Gazi Husrev-Beg Imaret Soup Kitchen
With the campsite of old the imaret (soup kitchen) of the vakuf (foundation) Gazi Huservbegova, is the bakery (will pekara) most popular of the historic quarters. It is so well hidden that, if it is not known, one can pass in front of without realizing some. In fact, it is necessary to take the passage giving on the western entrance of the Gazi Husrev Beg mosque. There, on the left in the small paved courtyard, at the bottom of the Tower of the clock, the "shop" is limited to a window where the inhabitants have a presentiment of themselves to buy all kinds of bureks and breads, but especially of the kiflice, bread rolls. It is without fuss, but all is fresh, good and really not expensive.
Norodna Kuhinja Stari Grad
The site of the present-day soup kitchen has moved to another location and operates all the days of the weekdays from 8-11 am. If you go you can see over 1000 people receiving food. Volunteers are not allowed but donations are accepted and receipts given for them.
The Moricha Haan
Besides bezistans and hammams, as huge public buildings, haans were also built in Saravejo. They were a sort of guesthouse providing accommodation, and they functioned as today’s hotels. The need for haans in Saravejo in the mid -16th century and the Ottoman travel writer, Evliya Chelebi (1659) mentioned 23 haans in Saravejo.
Sadly, most of the haans were lost in the systematic destruction of Saravejo in the period of the Austro-Hungarian Monarchy, the Kingdom of Serbs, Croats and Slovenes, and later the Kingdom of Yugoslavia, i.e. in the period 1878-1940. Some haans were devastated by fires or due to the negligence of the local community. Only one has been entirely preserved in Saravejo to this day, the Moricha Haan, which was named after the family that had rented it at the beginning of the 19th century, while it had been well-known for its other names before. Today, this haan is part of Gazi Husrev Beg’s waqf. It was built towards the end of the 16th century or in the beginning of the 17th century, and it has been renovated several times. Its ground level was made of stone, while the upper floor was made of brick and the sloping roof was made of wood, which was a building standard in than Saravejo.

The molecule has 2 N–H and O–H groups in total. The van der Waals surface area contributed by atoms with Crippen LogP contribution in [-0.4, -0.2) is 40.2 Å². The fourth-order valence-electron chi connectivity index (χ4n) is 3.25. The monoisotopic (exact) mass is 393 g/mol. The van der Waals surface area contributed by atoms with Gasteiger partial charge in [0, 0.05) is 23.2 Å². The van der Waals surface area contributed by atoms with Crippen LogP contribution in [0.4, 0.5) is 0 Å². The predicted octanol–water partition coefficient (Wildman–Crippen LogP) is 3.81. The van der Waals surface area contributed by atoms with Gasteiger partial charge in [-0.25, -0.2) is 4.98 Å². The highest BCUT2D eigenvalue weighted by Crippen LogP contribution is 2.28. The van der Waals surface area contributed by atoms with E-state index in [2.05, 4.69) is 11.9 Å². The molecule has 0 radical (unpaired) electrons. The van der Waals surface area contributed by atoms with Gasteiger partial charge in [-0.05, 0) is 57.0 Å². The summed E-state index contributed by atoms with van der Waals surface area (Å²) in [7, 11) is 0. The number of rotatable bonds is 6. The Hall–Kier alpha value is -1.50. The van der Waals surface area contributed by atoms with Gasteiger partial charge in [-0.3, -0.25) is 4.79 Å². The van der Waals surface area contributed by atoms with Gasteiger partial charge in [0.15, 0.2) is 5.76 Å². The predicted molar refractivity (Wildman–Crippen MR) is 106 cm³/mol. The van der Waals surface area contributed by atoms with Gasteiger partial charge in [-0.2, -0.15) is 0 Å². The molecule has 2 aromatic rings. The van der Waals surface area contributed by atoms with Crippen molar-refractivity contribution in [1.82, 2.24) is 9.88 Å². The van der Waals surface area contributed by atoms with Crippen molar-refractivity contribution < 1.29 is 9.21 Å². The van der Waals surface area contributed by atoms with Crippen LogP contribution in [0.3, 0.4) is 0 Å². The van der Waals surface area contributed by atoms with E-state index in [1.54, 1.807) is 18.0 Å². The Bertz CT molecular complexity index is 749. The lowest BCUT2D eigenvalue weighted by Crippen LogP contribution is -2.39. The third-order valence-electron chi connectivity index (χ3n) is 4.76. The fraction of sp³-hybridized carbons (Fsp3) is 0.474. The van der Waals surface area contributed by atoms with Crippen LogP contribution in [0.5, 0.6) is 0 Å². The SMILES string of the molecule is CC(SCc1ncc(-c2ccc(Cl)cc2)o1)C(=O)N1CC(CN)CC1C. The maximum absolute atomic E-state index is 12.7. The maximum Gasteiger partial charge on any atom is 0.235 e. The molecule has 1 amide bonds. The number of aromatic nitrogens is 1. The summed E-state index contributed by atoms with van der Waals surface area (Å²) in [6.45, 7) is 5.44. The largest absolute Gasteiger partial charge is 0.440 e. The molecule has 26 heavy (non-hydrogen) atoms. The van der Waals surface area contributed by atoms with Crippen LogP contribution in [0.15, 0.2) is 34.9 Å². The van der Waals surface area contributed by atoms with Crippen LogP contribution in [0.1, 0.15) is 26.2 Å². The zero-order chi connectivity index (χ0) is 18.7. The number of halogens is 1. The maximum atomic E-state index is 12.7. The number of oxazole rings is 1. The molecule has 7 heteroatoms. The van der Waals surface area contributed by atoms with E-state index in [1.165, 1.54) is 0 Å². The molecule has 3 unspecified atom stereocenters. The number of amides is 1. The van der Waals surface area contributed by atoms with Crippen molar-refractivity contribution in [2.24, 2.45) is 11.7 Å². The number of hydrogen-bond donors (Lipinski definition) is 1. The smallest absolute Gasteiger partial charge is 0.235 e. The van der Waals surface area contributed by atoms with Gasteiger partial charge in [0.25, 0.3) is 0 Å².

The Moricha Haan has an irregular square base in whose middle the central courtyard is situated. In the lower levels, there are service-area, stores, and space for homes. On the upper floors, there are guest rooms which had a capacity of 300 travelers.
Drinking Fountains of Husrev Beg Aqueduct
There is a legend about Sarajevo that is passed through generations and it goes:
“Whoever drinks water from Baščaršija returns to Sarajevo.”